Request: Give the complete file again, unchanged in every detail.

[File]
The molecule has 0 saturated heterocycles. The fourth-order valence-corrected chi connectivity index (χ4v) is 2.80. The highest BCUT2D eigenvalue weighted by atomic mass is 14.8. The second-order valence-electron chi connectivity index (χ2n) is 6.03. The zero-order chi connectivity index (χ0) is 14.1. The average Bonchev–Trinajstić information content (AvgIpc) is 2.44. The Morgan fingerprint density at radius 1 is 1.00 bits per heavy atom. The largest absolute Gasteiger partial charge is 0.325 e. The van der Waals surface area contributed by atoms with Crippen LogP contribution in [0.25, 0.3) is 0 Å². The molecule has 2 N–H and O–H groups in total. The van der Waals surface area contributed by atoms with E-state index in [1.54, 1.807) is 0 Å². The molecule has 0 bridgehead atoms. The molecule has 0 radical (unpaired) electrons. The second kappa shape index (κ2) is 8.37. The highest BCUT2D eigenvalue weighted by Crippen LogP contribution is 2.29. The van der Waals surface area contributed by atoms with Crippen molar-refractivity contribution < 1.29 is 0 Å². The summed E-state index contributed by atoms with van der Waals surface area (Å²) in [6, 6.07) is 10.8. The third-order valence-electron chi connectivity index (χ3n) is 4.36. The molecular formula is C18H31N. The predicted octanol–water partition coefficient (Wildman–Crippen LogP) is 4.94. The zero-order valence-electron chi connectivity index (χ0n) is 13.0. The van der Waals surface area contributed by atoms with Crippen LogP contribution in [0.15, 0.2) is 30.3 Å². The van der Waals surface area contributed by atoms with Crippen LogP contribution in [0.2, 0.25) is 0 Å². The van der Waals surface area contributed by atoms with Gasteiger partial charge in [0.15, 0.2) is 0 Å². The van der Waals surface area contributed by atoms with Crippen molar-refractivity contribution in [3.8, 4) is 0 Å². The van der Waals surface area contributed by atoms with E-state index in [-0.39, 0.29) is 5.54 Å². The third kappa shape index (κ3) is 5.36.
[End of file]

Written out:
The molecule has 0 saturated heterocycles. The fourth-order valence-corrected chi connectivity index (χ4v) is 2.80. The highest BCUT2D eigenvalue weighted by atomic mass is 14.8. The second-order valence-electron chi connectivity index (χ2n) is 6.03. The zero-order chi connectivity index (χ0) is 14.1. The average Bonchev–Trinajstić information content (AvgIpc) is 2.44. The Morgan fingerprint density at radius 1 is 1.00 bits per heavy atom. The largest absolute Gasteiger partial charge is 0.325 e. The van der Waals surface area contributed by atoms with Crippen LogP contribution in [0.25, 0.3) is 0 Å². The molecule has 2 N–H and O–H groups in total. The van der Waals surface area contributed by atoms with E-state index in [1.54, 1.807) is 0 Å². The molecule has 0 bridgehead atoms. The molecule has 0 radical (unpaired) electrons. The second kappa shape index (κ2) is 8.37. The highest BCUT2D eigenvalue weighted by Crippen LogP contribution is 2.29. The van der Waals surface area contributed by atoms with Crippen molar-refractivity contribution < 1.29 is 0 Å². The summed E-state index contributed by atoms with van der Waals surface area (Å²) in [6, 6.07) is 10.8. The third-order valence-electron chi connectivity index (χ3n) is 4.36. The molecular formula is C18H31N. The predicted octanol–water partition coefficient (Wildman–Crippen LogP) is 4.94. The zero-order valence-electron chi connectivity index (χ0n) is 13.0. The van der Waals surface area contributed by atoms with Crippen LogP contribution in [0.15, 0.2) is 30.3 Å². The van der Waals surface area contributed by atoms with Crippen LogP contribution in [0.2, 0.25) is 0 Å². The van der Waals surface area contributed by atoms with Gasteiger partial charge in [0.15, 0.2) is 0 Å². The van der Waals surface area contributed by atoms with Crippen molar-refractivity contribution in [3.8, 4) is 0 Å². The van der Waals surface area contributed by atoms with E-state index in [-0.39, 0.29) is 5.54 Å². The third kappa shape index (κ3) is 5.36.